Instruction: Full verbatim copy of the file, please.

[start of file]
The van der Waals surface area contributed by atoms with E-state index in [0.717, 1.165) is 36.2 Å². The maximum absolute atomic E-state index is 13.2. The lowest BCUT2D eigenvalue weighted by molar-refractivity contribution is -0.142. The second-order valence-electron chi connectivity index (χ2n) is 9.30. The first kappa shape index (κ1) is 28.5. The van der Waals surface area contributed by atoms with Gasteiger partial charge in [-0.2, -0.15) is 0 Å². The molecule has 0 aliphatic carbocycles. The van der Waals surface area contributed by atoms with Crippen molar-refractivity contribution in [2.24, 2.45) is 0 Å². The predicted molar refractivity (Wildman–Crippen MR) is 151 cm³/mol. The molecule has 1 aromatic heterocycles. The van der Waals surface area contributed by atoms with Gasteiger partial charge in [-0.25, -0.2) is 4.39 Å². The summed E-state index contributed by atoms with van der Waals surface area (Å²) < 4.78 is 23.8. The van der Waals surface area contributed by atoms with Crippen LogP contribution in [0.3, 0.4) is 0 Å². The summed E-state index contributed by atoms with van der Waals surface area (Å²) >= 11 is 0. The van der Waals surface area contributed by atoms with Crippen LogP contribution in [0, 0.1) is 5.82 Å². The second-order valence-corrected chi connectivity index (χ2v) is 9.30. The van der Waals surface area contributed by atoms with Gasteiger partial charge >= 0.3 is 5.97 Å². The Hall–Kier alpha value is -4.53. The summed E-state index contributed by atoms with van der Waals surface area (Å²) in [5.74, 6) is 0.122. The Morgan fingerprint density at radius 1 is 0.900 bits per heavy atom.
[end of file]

The van der Waals surface area contributed by atoms with E-state index in [0.717, 1.165) is 36.2 Å². The maximum absolute atomic E-state index is 13.2. The lowest BCUT2D eigenvalue weighted by molar-refractivity contribution is -0.142. The second-order valence-electron chi connectivity index (χ2n) is 9.30. The first kappa shape index (κ1) is 28.5. The van der Waals surface area contributed by atoms with Gasteiger partial charge in [-0.2, -0.15) is 0 Å². The molecule has 0 aliphatic carbocycles. The van der Waals surface area contributed by atoms with Crippen molar-refractivity contribution in [2.24, 2.45) is 0 Å². The predicted molar refractivity (Wildman–Crippen MR) is 151 cm³/mol. The molecule has 1 aromatic heterocycles. The van der Waals surface area contributed by atoms with Gasteiger partial charge in [-0.25, -0.2) is 4.39 Å². The summed E-state index contributed by atoms with van der Waals surface area (Å²) < 4.78 is 23.8. The van der Waals surface area contributed by atoms with Crippen LogP contribution in [0.3, 0.4) is 0 Å². The summed E-state index contributed by atoms with van der Waals surface area (Å²) >= 11 is 0. The van der Waals surface area contributed by atoms with Crippen LogP contribution in [0, 0.1) is 5.82 Å². The second-order valence-corrected chi connectivity index (χ2v) is 9.30. The van der Waals surface area contributed by atoms with Gasteiger partial charge >= 0.3 is 5.97 Å². The Hall–Kier alpha value is -4.53. The summed E-state index contributed by atoms with van der Waals surface area (Å²) in [5.74, 6) is 0.122. The Morgan fingerprint density at radius 1 is 0.900 bits per heavy atom.